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  • Ralphster

    Any official Church dialogue with any non-Catholics must not conceal and tap dance around the fact that Catholicism is the one true faith, and those we are dialoguing with are in serious error and are called to renounce their errors and enter Catholicism. It is unclear, at best, that Second Vatican teaching affirms these cardinal truths of our faith, and the ecumenism preached from the highest levels of the Church in recent decades, including from recent popes, does not appear to sufficient respectly and affirm the unique truthfulness of Catholicism and the terrible errors that ALL others are engaged in, to some degree.
    As long as we have ecumenism and inter-faith activity that does not incorporate a clear, stark claim to the unique truth that Catholicism alone maintains, and the imperative nature of conversion for all others, we embark on a journey that is not in keeping with the fullness of Tradition.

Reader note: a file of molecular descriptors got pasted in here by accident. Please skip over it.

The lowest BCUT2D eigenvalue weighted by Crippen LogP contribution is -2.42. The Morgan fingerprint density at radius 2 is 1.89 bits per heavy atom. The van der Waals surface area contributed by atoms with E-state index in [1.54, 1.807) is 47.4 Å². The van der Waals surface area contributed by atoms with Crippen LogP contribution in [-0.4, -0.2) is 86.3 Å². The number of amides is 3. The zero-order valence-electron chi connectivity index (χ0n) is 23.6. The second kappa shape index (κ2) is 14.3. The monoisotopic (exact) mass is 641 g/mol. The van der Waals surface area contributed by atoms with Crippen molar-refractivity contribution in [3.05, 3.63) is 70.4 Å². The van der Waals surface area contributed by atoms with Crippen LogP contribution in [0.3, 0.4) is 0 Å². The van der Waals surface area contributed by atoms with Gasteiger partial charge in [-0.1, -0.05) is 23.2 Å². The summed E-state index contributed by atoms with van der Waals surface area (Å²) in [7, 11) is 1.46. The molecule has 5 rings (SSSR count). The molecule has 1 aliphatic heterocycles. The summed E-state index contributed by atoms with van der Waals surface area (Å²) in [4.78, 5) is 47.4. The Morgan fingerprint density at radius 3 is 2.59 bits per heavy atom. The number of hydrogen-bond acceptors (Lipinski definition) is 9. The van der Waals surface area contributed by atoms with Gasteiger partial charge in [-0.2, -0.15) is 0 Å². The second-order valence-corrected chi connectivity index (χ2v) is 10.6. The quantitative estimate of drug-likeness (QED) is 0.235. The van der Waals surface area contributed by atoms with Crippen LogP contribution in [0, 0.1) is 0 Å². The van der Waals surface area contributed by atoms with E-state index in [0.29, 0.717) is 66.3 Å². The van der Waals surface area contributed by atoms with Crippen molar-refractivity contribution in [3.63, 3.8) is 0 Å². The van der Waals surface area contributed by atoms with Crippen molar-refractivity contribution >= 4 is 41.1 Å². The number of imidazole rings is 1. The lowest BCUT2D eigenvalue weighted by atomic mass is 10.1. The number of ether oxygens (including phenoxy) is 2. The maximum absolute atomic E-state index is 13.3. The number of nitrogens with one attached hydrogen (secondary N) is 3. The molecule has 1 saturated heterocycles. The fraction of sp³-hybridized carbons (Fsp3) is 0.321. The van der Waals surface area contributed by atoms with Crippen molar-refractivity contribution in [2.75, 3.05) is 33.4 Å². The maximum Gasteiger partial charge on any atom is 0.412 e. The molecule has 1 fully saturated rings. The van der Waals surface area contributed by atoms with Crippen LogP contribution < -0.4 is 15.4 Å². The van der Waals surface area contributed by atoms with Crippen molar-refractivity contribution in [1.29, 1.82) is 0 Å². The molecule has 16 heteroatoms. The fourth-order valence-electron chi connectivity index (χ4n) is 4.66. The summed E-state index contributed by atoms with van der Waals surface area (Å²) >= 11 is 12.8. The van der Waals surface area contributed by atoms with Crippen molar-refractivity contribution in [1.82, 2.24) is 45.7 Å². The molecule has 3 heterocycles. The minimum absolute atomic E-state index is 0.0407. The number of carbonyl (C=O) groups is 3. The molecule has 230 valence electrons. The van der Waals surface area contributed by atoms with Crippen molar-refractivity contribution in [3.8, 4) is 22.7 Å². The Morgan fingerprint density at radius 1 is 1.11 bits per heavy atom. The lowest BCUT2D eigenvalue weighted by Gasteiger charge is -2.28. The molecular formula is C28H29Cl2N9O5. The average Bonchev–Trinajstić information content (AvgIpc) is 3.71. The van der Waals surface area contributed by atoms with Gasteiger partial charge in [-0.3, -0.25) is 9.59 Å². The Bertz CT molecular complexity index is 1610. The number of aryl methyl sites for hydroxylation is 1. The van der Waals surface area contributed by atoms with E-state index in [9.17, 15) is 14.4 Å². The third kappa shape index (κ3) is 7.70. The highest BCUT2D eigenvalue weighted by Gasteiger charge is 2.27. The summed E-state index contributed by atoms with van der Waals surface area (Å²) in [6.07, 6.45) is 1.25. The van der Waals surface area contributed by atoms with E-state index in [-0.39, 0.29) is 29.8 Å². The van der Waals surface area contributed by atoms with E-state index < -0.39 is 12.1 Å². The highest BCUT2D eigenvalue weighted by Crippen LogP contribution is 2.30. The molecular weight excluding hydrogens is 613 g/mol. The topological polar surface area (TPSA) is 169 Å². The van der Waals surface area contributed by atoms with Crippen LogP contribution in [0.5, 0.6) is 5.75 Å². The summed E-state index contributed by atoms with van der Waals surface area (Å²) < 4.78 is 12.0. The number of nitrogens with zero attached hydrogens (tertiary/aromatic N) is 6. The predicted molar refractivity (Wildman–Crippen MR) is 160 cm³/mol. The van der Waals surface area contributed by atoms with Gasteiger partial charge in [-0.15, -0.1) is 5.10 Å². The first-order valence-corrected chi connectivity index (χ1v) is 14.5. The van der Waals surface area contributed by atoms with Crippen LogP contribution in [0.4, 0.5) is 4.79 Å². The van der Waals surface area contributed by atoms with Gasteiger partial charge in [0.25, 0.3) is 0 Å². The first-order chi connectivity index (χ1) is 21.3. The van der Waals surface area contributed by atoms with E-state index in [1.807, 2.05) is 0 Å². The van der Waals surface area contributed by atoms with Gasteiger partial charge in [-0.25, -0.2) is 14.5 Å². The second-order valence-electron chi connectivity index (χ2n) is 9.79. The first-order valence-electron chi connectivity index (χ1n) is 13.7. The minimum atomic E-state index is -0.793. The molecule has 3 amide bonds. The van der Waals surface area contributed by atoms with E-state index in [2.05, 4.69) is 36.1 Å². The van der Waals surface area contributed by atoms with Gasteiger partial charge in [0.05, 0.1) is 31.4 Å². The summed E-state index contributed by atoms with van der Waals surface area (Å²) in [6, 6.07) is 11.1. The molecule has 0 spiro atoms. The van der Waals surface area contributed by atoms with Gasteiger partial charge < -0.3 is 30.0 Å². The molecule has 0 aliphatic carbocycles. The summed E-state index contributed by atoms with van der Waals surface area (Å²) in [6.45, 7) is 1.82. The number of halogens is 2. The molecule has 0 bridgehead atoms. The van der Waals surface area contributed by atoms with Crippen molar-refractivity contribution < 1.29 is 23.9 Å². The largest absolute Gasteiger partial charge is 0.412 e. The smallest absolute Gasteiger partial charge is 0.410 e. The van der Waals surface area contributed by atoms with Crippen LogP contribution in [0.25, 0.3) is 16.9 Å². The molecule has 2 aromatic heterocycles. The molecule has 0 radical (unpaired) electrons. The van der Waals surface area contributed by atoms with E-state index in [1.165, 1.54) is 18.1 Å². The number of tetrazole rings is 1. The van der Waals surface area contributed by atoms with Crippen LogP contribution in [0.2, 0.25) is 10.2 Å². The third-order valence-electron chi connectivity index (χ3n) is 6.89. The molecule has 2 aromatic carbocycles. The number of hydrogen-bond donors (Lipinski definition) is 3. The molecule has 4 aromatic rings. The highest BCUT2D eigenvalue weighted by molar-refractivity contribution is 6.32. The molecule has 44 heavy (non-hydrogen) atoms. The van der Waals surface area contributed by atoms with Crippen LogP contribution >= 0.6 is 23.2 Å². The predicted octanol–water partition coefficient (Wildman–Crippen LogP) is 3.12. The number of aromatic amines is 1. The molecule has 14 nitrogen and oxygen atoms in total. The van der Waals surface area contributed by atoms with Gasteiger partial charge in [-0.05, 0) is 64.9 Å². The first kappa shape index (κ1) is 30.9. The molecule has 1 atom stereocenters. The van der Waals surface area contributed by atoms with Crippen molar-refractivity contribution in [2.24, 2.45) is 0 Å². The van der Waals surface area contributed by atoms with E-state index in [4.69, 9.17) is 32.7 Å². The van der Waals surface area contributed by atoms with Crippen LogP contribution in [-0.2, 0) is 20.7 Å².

• Ford Oxaal

    We let our children play with the neighborhood kids who are mostly from non-practicing catholic families, but we take stock: are you changing them more than they are changing you? Because we put friendship first, the other kids are now intrigued by church, or why mommy and daddy don’t take them to church on Sunday, or, e.g., what the rosary is.

  • lifeknight

    I still find it difficult to understand what Pope Francis wants us to know. I liken it to parenting; a clear “I said NO,” suffices when “dialogue” fails.
    I guess I would like the world to be more clear cut–men and women marry, babies are considered a gift, and we learn math and science in schools.